Lynn Conway, Enabler of Microchips

Are you using something with a modern microprocessor on International Women’s Day? (If you’re not, but somehow able to see this post, talk to a doctor. Or a psychic.) You should thank Dr. Lynn Conway, professor emerita of electrical engineering and computer science at Michigan and member of the National Academy of Engineering, who is responsible for two major innovations that are ubiquitous in modern computing. She is most famous for the Mead-Conway revolution, as she developed the “design rules” that are used in Very-Large-Scale Integration architecture, the scheme that basically underlies all modern computer chips. Conway’s rules standardized chip design, making the process faster, easier, and more reliable, and perhaps most significant to broader society, easy to scale down, which is why we are now surrounded by computers.

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She is less known for her work on dynamic instruction scheduling (DIS). DIS lets a computer program operate out of order, so that later parts of code that do not depend on results of earlier parts can start running instead of letting the whole program stall until certain operations finish. This lets programs run faster and also be more efficient with processor and memory resources. Conway was less known for this work for years because she presented as a man when she began work at IBM. When Conway began her public transition to a woman in 1968, she was fired because the transition was seen as potentially “disruptive” to the work environment. After leaving IBM and completing her transition, Conway lived in “stealth”, which prevented her from publicly taking credit for her work there until the 2000s, when she decided to reach out to someone studying the company’s work on “superscalar” computers in the 60s.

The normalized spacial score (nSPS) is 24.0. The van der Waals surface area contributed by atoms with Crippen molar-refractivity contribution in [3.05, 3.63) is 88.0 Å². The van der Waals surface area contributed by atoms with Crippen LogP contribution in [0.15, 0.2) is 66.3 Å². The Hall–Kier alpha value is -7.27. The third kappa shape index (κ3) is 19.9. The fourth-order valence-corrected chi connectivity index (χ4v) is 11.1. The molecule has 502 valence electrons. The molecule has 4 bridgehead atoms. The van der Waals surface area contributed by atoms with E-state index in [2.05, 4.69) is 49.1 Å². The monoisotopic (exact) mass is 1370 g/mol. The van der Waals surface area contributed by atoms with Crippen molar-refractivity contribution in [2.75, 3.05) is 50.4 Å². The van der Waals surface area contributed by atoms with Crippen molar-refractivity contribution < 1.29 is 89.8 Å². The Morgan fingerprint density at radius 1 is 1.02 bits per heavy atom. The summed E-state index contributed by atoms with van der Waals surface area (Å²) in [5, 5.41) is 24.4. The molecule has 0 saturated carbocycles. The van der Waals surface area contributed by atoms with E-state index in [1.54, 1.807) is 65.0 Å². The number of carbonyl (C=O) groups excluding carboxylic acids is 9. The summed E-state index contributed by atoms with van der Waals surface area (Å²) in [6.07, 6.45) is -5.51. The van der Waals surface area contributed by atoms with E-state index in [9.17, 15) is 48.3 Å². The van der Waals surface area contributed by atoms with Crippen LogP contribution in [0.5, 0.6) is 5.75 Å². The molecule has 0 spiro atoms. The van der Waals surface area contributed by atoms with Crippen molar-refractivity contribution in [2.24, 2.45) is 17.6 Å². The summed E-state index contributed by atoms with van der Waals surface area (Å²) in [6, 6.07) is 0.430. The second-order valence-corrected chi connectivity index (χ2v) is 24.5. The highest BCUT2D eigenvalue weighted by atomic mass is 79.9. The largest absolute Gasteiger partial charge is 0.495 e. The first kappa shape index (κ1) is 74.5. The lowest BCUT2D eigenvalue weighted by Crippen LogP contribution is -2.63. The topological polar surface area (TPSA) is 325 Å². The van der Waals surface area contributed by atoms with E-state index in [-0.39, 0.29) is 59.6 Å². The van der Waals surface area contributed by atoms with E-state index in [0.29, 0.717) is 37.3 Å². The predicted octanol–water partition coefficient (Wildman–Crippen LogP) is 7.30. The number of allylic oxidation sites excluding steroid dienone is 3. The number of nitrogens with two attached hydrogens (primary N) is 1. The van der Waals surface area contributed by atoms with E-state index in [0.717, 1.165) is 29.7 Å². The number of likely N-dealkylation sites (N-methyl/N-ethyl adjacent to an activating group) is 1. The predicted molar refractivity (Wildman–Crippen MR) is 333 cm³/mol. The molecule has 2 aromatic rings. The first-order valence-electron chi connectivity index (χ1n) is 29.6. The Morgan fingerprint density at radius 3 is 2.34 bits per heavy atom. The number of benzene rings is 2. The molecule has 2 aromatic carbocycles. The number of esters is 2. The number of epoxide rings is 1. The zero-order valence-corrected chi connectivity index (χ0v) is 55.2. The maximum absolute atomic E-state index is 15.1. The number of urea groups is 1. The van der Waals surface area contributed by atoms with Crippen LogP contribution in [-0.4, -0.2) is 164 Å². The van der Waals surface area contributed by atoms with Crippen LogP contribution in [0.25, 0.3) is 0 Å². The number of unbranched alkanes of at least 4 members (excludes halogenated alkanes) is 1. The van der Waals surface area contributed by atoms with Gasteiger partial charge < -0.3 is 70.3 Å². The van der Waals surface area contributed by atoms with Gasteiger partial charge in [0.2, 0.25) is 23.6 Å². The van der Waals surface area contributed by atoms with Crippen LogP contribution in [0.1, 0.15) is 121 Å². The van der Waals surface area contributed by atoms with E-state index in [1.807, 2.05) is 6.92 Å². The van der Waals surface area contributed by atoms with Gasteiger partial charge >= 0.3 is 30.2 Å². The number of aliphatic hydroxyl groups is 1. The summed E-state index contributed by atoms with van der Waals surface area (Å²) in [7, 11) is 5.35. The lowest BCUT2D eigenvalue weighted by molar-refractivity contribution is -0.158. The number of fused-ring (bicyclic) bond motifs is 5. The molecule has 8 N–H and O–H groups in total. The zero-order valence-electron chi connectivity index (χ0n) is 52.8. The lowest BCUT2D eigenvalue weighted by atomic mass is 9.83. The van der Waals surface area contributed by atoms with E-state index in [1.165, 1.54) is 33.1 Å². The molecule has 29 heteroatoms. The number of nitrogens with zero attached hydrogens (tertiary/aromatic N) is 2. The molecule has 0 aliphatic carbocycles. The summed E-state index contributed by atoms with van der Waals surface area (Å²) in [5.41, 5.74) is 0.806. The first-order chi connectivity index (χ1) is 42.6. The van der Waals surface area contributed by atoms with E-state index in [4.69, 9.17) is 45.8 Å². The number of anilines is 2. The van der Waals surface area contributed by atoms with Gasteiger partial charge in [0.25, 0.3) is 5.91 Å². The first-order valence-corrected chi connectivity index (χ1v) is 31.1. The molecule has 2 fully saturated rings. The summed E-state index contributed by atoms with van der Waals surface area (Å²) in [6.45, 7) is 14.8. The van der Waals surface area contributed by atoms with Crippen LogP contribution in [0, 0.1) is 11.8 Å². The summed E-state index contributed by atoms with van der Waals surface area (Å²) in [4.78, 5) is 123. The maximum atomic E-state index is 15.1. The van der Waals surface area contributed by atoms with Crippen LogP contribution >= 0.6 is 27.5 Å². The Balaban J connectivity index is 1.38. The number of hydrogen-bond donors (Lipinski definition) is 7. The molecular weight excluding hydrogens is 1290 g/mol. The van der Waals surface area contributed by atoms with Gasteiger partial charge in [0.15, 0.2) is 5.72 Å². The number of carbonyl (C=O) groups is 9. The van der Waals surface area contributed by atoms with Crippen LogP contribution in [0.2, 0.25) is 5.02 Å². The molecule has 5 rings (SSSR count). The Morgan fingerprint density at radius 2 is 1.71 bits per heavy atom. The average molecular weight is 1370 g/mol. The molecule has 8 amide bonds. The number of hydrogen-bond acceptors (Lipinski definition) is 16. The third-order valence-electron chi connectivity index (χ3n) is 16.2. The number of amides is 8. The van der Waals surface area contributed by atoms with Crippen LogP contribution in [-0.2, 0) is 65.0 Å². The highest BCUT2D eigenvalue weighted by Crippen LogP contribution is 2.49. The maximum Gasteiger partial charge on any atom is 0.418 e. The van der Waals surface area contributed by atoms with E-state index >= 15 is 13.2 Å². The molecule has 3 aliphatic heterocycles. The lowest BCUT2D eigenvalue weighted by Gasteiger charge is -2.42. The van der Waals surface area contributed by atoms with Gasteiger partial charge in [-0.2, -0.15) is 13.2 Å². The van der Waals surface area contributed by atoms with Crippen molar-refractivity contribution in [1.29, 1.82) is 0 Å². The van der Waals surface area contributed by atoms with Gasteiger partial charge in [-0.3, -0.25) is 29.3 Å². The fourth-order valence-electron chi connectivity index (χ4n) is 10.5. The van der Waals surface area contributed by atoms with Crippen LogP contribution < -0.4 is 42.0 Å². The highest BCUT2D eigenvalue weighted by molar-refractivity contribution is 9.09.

Since coming out, Dr. Conway has been an advocate for trans rights, in science and in society. As a scientist herself, Dr. Conway is very interested in how trans people and the development of gender identity are represented in research. In 2007, she co-authored a paper showing that mental health experts seemed to be dramatically underestimating the number of trans people in the US based just on studies of transition surgeries alone. In 2013 and 2014, Conway worked to make the IEEE’s Code of Ethics inclusive of gender identity and expression.

A good short biography of Dr. Conway can be found here. Or read her writings on her website.

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